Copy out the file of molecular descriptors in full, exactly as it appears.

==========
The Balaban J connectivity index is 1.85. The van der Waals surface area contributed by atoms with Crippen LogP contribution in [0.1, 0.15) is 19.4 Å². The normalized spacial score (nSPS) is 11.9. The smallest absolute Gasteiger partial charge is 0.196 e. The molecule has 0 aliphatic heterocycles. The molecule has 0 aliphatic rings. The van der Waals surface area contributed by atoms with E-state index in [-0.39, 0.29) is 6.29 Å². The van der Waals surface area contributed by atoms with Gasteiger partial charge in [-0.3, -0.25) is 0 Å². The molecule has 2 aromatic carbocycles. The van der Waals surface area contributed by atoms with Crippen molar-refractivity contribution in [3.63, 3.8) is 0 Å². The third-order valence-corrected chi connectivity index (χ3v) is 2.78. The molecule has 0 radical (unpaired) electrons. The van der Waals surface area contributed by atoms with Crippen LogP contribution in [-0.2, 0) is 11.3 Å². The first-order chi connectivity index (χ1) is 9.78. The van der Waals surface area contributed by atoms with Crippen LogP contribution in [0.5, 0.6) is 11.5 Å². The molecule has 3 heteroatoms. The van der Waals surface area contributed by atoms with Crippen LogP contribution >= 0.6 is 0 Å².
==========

The Balaban J connectivity index is 1.85. The van der Waals surface area contributed by atoms with Crippen LogP contribution in [0.1, 0.15) is 19.4 Å². The normalized spacial score (nSPS) is 11.9. The smallest absolute Gasteiger partial charge is 0.196 e. The molecule has 0 aliphatic heterocycles. The molecule has 0 aliphatic rings. The van der Waals surface area contributed by atoms with E-state index in [-0.39, 0.29) is 6.29 Å². The van der Waals surface area contributed by atoms with Gasteiger partial charge in [-0.3, -0.25) is 0 Å². The molecule has 2 aromatic carbocycles. The van der Waals surface area contributed by atoms with Crippen molar-refractivity contribution in [3.63, 3.8) is 0 Å². The third-order valence-corrected chi connectivity index (χ3v) is 2.78. The molecule has 0 radical (unpaired) electrons. The van der Waals surface area contributed by atoms with Crippen LogP contribution in [-0.2, 0) is 11.3 Å². The first-order chi connectivity index (χ1) is 9.78. The van der Waals surface area contributed by atoms with Crippen LogP contribution in [0.5, 0.6) is 11.5 Å². The molecule has 3 heteroatoms. The van der Waals surface area contributed by atoms with Crippen LogP contribution >= 0.6 is 0 Å².